On the streets of Tegucigalpa or San Salvador or Santo Domingo or in the capitals of five other Central American countries, few people would be able to provide an answer to this question: What is the Council of Ministers of Health of Central America’s (COMISCA)? Dr. Nelson Arboleda, CDC Central American Regional Office Director Despite the understandable lack of awareness, COMISCA has emerged as an important—and effective—mechanism for improving public health across the region. It has unified eight disparate nations into a singular force in the fight against leading causes of death and illness. CDC is one of COMISCA’s prime partners
Washington Post: When the U.S. funds global health, other countries do too Amy S. Patterson, professor of politics at University of the South in Sewanee, Tenn. “…Public health experts say that cuts to U.S.
Chimeremma Denis Nnadi, MD, MPH, PhD Epidemiologist in the Polio Eradication Branch of the Global Immunization Division Vaccines save lives. Today, millions of children have a chance at surviving and living healthy, productive thanks to the introduction and increasingly widespread use of vaccines against major diseases that cripple and kill children over the last few decades. These diseases include polio, diphtheria, pertussis, tetanus, influenza and measles. The essence of our work could be seen in CDC’s commitment to eradicate polio and reduce other vaccine-preventable diseases among children in Nigeria, the most populous country in Africa. More children are surviving and the country is closer than ever to eradicating polio.
Maureen Bartee Finding and stopping disease outbreaks at the earliest possible moment no matter where they emerge is important: to reduce illness and death, increase national security, and maintain economic gains made over the previous decades. Disease threats, after all, require only the smallest opening to take root and spread. In today’s tightly connected world a disease can be transported from an isolated, rural village to any major city in as little as 36 hours. Sadly, we also have to consider the possibility of bad actors gaining access to and disseminating dangerous pathogens, a development which could have serious implications not only on people’s health but on the stability and security of entire populations. The recent Zika virus and Ebola outbreaks remind us that health threats are not limited to one country, one issue, or one pathogen
CDC Director Dr. Tom Frieden In the swirl of world events that range from economic uncertainty to continuing unease about terrorism, President Obama took an important step today to strengthen our ability to protect people in the United States and around the world from disease outbreaks. Today, President Obama signed an Executive Order that cements the Global Health Security Agenda (GHSA) as a national, presidential-level priority and establishes the United States as a committed, long-term catalyst for achieving the promise and protections that GHSA holds. This is good news. In today’s increasingly interconnected world, distance no longer protects us from disease.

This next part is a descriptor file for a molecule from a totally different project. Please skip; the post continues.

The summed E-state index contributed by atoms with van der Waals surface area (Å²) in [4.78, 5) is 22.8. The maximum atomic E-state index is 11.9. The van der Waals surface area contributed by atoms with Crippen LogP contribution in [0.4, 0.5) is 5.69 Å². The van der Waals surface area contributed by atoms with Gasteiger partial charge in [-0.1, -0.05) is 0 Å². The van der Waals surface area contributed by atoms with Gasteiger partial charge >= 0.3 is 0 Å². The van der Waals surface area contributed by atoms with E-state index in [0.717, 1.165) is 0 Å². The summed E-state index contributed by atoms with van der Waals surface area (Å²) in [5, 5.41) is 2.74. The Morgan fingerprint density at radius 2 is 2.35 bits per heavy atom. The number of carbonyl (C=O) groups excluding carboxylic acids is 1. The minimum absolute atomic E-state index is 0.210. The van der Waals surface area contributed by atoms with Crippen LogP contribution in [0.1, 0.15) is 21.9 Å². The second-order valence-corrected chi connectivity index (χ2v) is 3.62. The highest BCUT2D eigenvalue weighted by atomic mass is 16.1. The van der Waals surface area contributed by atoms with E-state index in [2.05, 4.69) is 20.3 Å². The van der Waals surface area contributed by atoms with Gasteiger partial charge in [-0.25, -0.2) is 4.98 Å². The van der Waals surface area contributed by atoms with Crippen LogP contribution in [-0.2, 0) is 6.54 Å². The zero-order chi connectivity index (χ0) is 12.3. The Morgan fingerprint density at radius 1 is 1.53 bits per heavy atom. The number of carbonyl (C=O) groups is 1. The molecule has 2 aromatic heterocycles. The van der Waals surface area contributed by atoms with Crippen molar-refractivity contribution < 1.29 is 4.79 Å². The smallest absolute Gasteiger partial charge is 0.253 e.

For as long as people have lived with – and in close proximity to – animals, the benefit of that reality has come with a serious trade-off… the potential for disease. That reality also explains why a “One Health” approach is used at the Centers for Disease Control and Prevention to identify and minimize the risk from zoonotic diseases, the technical term for diseases that spread between animals and people. One Health is becoming increasingly viewed as a cornerstone to a strong public health effort. That’s one reason November 3 has been designated the first annual “One Health Day,” a day designed to draw attention – and appreciation – to an important, yet sometimes under-recognized approach for protecting health.
Deutsche Welle: Why hospital infections are a bigger threat than HIV, influenza, and tuberculosis “You would think it was the other way around. But six health care-associated infections are a bigger burden on hospitals than influenza, HIV/AIDS, and tuberculosis together. The big six are pneumonia, urinary tract and surgical site infections, Clostridium difficile (CDI, which…More
The introduction of pentavalent vaccine containing Haemophilus influenzae type b antigen in Indonesia’s National Immunization Program occurred nearly three decades after the vaccine was first available in the United States and 16 years after Indonesia added hepatitis B vaccine into the program.
The Global Influenza Hospital Surveillance Network (GIHSN) has established a prospective, active surveillance, hospital-based epidemiological study to collect epidemiological and virological data for the North…
Abstract This paper studies consumer learning in influenza vaccination decisions.
by The PLOS Medicine Staff
The aim of this study is to examine the effects of ethnicity, disaggregating Asian Indian from other Asians, health insurance coverage, and nativity on influenza vaccination rates in the United States.
Pregnancy is a risk factor for severe influenza resulting in increased risks of hospitalisation and death in mothers and their new-borns.
Influenza continues to have a major impact on vulnerable populations worldwide, particularly among the elderly (≥60 years of age).
According to the Centers for Disease Control and Prevention, approximately 5-20 % of people are affected by influenza annually, and influenza causes more than 200,000 hospitalizations each year.